Will they or won't they? Several times this year, the Federal Reserve System raised the benchmark interest rate and seemed gung-ho to do it again by the end of the year. If you're about to get a new mortgage, these interest rate hikes will directly affect you, meaning you'll pay more over time for that new house. And if you're not in the market for a new mortgage, federal interest rate hikes will still hit you, albeit indirectly.
"High interest rates aren't good for consumers," says Josh Bivens, director of research at the Economic Policy Institute (EPI) in Washington, D.C. "The idea is to slow consumer spending because the Fed thinks the economy is running too fast and will overheat. But not only does price inflation slow down, but so does wage inflation—the purchase power of your salary."
Less money to spend isn't fun—but are there any unexpected silver linings that come from higher interest rates? I asked economics experts for their takes. The bottom line? You might benefit if you're a money saver (or want to be), have extra cash to purchase high ticket items, or interestingly, are an apartment developer.
Rainy day savings earn more:
Instead of spending your hard-earned money on matcha and the latest Apple Watch, an economy with rising interest rates typically encourages consumers to take that extra cash and put it in their savings accounts, money market accounts, or certificates of deposits. According to Discover, many banks will raise their savings interest rates when federal interest rates rise. The good news—and probably the least unexpected thing to come with higher interest rates—is simple:
"These accounts with higher interest rates will increase the rate of return on your savings," says Bivens. The more money you put in, the more you'll earn.
However, rising rates aren't always so nice to your retirement savings.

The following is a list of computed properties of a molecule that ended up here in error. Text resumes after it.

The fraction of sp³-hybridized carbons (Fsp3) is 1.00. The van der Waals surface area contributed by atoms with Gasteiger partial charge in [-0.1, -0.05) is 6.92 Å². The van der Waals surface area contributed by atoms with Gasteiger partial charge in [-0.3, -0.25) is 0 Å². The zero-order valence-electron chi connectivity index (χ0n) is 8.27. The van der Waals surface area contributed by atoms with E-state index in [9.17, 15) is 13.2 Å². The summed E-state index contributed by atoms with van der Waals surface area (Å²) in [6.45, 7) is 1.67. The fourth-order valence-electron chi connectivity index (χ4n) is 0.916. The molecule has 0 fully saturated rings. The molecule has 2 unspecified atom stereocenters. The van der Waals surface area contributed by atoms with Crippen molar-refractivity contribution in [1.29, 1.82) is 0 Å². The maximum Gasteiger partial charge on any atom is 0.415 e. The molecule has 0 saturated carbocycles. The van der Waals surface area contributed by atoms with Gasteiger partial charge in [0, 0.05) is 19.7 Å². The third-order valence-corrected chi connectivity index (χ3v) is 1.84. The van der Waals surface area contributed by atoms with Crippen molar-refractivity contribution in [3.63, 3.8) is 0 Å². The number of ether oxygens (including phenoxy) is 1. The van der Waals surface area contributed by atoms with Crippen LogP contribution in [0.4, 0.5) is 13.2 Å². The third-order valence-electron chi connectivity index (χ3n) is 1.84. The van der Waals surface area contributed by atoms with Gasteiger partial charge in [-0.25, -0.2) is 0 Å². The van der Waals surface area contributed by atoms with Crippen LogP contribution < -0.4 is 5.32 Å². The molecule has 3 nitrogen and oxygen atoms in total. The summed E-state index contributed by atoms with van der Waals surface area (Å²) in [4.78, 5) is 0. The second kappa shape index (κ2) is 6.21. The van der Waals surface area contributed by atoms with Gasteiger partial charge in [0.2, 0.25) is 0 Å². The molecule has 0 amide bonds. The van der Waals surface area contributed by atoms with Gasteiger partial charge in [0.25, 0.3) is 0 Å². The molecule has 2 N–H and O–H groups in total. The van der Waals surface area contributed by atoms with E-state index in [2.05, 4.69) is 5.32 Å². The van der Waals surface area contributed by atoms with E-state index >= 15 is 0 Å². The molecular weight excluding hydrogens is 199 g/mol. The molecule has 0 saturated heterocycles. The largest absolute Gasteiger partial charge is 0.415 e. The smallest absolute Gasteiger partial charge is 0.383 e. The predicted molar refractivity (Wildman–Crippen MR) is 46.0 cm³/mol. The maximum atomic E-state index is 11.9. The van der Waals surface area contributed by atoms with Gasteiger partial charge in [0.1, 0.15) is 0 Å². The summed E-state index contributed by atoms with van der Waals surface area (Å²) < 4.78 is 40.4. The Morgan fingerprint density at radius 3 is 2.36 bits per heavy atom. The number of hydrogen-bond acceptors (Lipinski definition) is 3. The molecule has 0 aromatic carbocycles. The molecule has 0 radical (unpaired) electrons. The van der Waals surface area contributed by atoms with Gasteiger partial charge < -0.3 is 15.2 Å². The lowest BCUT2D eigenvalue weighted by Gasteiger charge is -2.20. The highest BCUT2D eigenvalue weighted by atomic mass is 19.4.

At the individual level, and generally speaking, rising rates mean people are more incentivized to put their money into savings than into the market, says Douglas Boneparth, financial advisor and president of Bone Fide Wealth in New York. Because fewer dollars going into the market means fewer buyers, stock prices will usually lower. Additionally, rising rates affect the business side of things, too:
"Rising rates make the cost of borrowing more expensive, which can make business costs rise, which can hinder profits, which can affect stock prices," says Boneparth.
But it's not a guarantee that this will happen. "There are stocks/companies that don't react so negatively to rising rates," he says.
In short, if you regularly work with a financial advisor, you might want to call them up and have a chat about seeing if you should make changes to your portfolio.
If cash is king, you can profit:
When purchasing big ticket items, such as a car, boat, or home, most consumers must borrow money to complete the buy. However, those who are lucky enough to have a wad of cash lying around for such a large purchase, or a rich uncle who left them a hefty inheritance in their will, can use this to their advantage.
In terms of buying a house, higher interest rates mean many consumers may need to rent longer so they can save more. That means there are fewer consumers in the market for a home. If you're coming in with all cash and have less competition, you'll likely be met with a seller who is willing to sell for less.
"You're probably going to get a better deal now because the company needs your business or the seller needs to unload their home and the price will come down," says Bivens.
Apartment developers can benefit
Unfortunately, buying a brand new home when interest rates are rising will only cost consumers to pay even more on their loans. However, one segment of the real estate market—apartment developers and owners—might actually benefit from rising interest rates.
"If I built apartment buildings in the past two or three years when interest rates were still low, my rate will be locked in to the money I borrowed," explains Smith. "However, rising interest rates will make it less affordable for consumers, who are financially on the fence, to buy a home. Instead, there will be more applications for vacant apartments and developers might be able to raise rents to meet the demand."
Heed the warnings
If there's one benefit from high interest rates, it's that it can be a much-needed sign to move forward with purchases now rather than later. So if you have the means to buy a big ticket item now, you should do so, says Smith. You'll save a good chunk of change rather than waiting and buying when interest rates are higher.
Just make sure you're not lured into an adjustable rate loan, he says, which will mean you end up paying more as rates rise.